Eutaw Mayor Latasha Johnson also addressed the crowd and urged everyone to participate in government by voting and attending meetings. She also urged everyone to get vaccinated to protect themselves from the coronavirus, especially the new delta strain, which is more powerful and contagious.

Spiver Gordon concluded the meeting by giving a plaque to speaker Mayor Johnny Ford, gift certificates to those who took coronavirus shots at the event and some door prizes to those in attendance. Refreshments were provided at the end of the meeting.

SOS plans rally at Statehouse in Montgomery on April 30th to push for Medicaid Expansion in Alabama

State Senator Malika Sanders Fortier address press conference. Others present on stage (L to R) are: Robyn Hyden, Karen Jones, John Zippert, Mayor Johnny Ford, Jeanette Thomas, Martha Morgan, Jeffrey Jones and Shelley Fearson.

Montgomery, AL – Members of Alabama SOS, the Save OurSelves Movement for Justice and Democracy, held a news conference today, Thursday, April 11, at 12:00 p.m. the 3rd Floor Press Room of the Alabama State House to address the dire need for expansion of Medicaid in Alabama.
John Zippert, Co-Chair of the SOS Health Committee said: “We are planning a rally at the Alabama State House for Tuesday, April 30, 2019 to alert the Governor, the Legislature and the public to the importance of acting to expand Medicaid immediately.”
He went on to say, “We have to do more to bring about Medicaid expansion in Alabama. Lives literally are depending upon it. Whatever it is required, we have to do it because citizens are dying, hospitals are closing, and access to medical care is diminishing. It is not enough to talk anymore. We have to do more, and SOS will do more.”
“Expanding Medicaid to reach the working poor will help 300,000 people who are currently uninsured to gain coverage. Currently, these folks fall in a gap between being not poor enough to qualify for Medicaid and not rich enough to qualify for insurance on the Affordable Care Act marketplace. Expanding Medicaid to serve this group will also be an economic development program to provide 30,000 new jobs in health care and related fields. It will touch every county in the state,” said Zippert.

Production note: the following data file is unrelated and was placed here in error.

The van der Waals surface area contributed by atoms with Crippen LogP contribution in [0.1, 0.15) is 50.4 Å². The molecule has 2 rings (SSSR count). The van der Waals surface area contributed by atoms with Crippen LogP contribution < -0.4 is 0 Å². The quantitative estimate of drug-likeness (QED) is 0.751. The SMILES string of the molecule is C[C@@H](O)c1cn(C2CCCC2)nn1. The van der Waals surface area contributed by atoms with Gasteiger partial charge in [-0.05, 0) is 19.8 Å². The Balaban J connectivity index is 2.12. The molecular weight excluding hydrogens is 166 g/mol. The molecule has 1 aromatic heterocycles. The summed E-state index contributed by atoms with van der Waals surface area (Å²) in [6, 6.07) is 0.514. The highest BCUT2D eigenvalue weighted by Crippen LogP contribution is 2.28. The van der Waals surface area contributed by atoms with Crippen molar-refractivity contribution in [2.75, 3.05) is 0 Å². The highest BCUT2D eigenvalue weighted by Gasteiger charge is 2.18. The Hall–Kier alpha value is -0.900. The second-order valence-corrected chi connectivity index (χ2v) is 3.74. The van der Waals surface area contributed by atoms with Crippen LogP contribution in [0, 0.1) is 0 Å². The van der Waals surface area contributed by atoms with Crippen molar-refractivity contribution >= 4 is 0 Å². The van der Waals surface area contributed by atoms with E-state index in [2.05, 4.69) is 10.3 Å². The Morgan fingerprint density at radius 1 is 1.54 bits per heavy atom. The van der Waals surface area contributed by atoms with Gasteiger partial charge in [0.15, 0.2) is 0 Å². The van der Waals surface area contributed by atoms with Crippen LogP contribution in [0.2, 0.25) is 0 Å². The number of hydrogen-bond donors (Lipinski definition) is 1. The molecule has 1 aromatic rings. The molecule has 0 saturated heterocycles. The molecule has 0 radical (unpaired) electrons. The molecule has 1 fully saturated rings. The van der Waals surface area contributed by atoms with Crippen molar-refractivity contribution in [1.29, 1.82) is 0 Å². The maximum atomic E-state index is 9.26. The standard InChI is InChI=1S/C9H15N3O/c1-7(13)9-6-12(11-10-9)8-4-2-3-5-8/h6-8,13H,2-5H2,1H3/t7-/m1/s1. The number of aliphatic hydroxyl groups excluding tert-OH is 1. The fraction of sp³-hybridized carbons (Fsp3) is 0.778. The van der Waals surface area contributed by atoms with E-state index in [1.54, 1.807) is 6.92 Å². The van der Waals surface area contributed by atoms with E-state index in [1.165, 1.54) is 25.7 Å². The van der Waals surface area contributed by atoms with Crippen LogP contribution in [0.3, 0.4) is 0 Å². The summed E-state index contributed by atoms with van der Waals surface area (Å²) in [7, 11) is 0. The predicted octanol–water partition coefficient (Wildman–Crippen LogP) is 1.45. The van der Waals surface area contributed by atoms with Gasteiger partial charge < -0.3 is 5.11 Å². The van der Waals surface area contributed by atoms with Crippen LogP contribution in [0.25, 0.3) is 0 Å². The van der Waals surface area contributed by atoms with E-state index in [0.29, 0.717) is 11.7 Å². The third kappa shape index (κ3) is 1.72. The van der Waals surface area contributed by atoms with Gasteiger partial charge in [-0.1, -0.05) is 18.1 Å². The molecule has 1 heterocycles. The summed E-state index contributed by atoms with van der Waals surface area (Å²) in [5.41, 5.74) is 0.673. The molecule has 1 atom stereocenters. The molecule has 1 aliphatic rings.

Johnny Ford, Co-Chair of the SOS Health Committee and Founder and Leader of the World Conference of Mayors said: “We have given the Governor and the Legislature every opportunity to expand Medicaid. They not only have failed. They never tried. In the meantime, people keep dying and hospitals keep closing.
“We have to do everything in our power to move the Governor and everyone who is involved to implement Medicaid expansion in our state,” said Ford, who is also Board Chair of the National Black Leadership Commission on Health.
Robyn Hyden, Director of Alabama Arise, said: “There are several options to fund Medicaid expansion. Removing the federal income tax deduction for Alabama taxpayers, for example, would generate $719 million in new income tax revenue. This deduction primarily benefits people in the top 20 percent of taxpayers. This would allow the state to not only fund Medicaid expansion, but would also allow the state to remove the sales tax on groceries.”
Senator Malika Sanders Fortier said: “Health care is even more important than public education. Education helps us to live better. Health care helps us to live. I am calling upon everyone in a leadership position to move to implement Medicaid expansion right now. It is a matter of life or death in Alabama.”
SOS is comprised of more than 40 statewide Alabama organizations committed to justice and democracy. Other SOS members who spoke at the press conference included Law Professor Emerita Martha Morgan of Tuscaloosa County, Karen Jones of Montgomery, Faya Toure of Selma and Jeffrey Jones of Mobile.
Persons interested in participating in the rally should contact the SOS office through: or by calling 334-262-0933.